Deriving trigonometric identities without the use of unit circles

It is entirely possible to derive trigonometric identities without referring to unit circles. This feat can easily be achieved through the use of SOH CAH TOA, Pythagoras’s theorem (including a right angled triangle diagram) and basic algebra.

Let me demonstrate how this is possible…

Firstly, let’s draw a right angled triangle as such and label its parts…

Right angled triangle

Next let’s write down the fractions which are related to SOH CAH TOA…

\sin { \theta =\frac { O }{ H } } \\ \\ \cos { \theta =\frac { A }{ H } } \\ \\ \tan { \theta =\frac { O }{ A } }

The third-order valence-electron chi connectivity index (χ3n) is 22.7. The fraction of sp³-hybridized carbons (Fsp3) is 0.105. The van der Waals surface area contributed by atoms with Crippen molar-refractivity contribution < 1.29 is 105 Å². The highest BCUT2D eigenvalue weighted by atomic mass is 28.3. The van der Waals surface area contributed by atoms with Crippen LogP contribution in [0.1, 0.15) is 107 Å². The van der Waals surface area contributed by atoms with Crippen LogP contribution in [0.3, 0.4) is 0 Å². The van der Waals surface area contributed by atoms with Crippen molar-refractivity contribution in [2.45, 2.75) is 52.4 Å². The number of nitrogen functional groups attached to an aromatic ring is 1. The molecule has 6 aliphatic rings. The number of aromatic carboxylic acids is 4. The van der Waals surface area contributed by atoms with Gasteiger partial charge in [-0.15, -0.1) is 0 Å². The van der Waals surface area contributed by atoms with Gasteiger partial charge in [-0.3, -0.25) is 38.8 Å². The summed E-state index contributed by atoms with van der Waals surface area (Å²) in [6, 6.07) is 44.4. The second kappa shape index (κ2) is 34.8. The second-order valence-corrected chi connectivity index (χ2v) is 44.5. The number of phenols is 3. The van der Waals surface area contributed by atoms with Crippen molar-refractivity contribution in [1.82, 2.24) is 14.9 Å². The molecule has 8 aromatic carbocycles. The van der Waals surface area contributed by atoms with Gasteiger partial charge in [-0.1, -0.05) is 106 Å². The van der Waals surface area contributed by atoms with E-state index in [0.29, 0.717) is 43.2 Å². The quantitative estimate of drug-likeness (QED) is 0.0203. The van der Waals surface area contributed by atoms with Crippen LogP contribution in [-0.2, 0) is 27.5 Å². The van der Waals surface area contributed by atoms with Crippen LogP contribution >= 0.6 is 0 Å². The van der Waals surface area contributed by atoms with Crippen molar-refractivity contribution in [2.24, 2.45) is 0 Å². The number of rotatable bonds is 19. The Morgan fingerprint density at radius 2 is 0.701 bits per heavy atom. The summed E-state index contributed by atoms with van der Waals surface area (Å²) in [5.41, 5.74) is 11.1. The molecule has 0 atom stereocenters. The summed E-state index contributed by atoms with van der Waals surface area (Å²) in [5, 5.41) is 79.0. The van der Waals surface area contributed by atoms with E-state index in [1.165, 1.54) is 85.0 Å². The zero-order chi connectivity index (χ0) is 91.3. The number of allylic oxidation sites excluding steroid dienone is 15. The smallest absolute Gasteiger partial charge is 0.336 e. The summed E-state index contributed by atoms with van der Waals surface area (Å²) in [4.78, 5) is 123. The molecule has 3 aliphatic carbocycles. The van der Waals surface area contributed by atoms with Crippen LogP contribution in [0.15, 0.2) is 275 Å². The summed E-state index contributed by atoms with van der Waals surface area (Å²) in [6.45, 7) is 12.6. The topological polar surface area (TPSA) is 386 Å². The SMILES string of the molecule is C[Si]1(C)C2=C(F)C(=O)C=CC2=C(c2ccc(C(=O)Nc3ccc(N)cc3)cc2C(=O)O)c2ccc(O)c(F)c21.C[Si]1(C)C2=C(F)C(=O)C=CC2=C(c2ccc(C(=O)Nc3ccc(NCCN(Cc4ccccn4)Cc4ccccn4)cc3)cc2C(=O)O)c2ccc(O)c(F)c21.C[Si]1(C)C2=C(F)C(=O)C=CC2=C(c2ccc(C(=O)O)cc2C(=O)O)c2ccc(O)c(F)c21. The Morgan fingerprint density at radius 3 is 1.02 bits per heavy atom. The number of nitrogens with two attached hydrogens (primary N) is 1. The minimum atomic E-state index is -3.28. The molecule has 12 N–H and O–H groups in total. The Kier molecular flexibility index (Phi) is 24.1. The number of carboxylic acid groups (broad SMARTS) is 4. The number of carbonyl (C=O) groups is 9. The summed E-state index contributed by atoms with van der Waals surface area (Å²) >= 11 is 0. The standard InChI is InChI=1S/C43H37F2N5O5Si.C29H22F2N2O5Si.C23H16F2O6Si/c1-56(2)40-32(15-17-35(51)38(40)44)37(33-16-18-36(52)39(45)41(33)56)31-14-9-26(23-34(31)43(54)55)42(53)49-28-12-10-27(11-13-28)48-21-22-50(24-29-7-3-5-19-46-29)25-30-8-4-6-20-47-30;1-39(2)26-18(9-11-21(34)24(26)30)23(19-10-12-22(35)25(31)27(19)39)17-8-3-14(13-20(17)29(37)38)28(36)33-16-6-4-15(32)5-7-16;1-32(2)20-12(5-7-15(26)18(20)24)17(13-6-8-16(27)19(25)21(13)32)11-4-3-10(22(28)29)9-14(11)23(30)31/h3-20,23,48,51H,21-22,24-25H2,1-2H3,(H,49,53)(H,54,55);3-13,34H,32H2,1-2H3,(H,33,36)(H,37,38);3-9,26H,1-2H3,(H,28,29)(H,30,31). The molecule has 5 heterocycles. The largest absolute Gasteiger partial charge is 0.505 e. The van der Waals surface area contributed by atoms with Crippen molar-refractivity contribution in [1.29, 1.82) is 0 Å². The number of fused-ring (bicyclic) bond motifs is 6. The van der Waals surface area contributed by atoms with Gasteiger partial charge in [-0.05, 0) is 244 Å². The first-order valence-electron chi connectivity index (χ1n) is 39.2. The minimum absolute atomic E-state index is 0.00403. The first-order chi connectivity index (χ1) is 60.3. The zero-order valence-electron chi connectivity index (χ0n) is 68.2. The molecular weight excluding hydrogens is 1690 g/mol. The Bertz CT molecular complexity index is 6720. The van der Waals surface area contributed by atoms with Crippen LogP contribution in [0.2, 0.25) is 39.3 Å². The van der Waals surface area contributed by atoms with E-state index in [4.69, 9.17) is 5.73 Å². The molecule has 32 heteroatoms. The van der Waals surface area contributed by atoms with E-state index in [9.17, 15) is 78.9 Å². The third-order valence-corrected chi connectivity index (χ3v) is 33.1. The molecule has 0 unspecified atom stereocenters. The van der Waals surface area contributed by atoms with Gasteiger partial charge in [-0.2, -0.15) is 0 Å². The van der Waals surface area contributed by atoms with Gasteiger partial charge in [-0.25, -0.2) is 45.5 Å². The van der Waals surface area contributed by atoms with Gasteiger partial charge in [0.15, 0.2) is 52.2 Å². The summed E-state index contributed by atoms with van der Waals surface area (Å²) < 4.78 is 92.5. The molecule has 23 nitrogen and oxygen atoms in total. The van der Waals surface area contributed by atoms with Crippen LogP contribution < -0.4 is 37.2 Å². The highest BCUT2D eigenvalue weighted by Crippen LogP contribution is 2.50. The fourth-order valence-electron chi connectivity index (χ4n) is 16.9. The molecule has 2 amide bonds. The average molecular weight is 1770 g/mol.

We know that the letter “O” stands for “Opposite”, whilst the letter “H” stands for “Hypotenuse” and the letter “A” stands for “Adjacent”… These are all lengths. Now using Pythagoras’s theorem we should be able to derive the formula below:

{ A }^{ 2 }+{ O }^{ 2 }={ H }^{ 2 }

It turns out that the formula above can be manipulated as such to form (sinθ)^2+(cosθ)^2=1:

\frac { { A }^{ 2 } }{ { H }^{ 2 } } +\frac { { O }^{ 2 } }{ { H }^{ 2 } } =\frac { { H }^{ 2 } }{ { H }^{ 2 } } \\ \\ \therefore \quad { \left( \frac { A }{ H } \right) }^{ 2 }+{ \left( \frac { O }{ H } \right) }^{ 2 }=1\\ \\ \therefore \quad \cos ^{ 2 }{ \theta } +\sin ^{ 2 }{ \theta =1 }

So, what we have is our first trigonometric identity which was derived quite easily.

If one follows the same rules of logic he will be able to derive other similar trigonometric identities.

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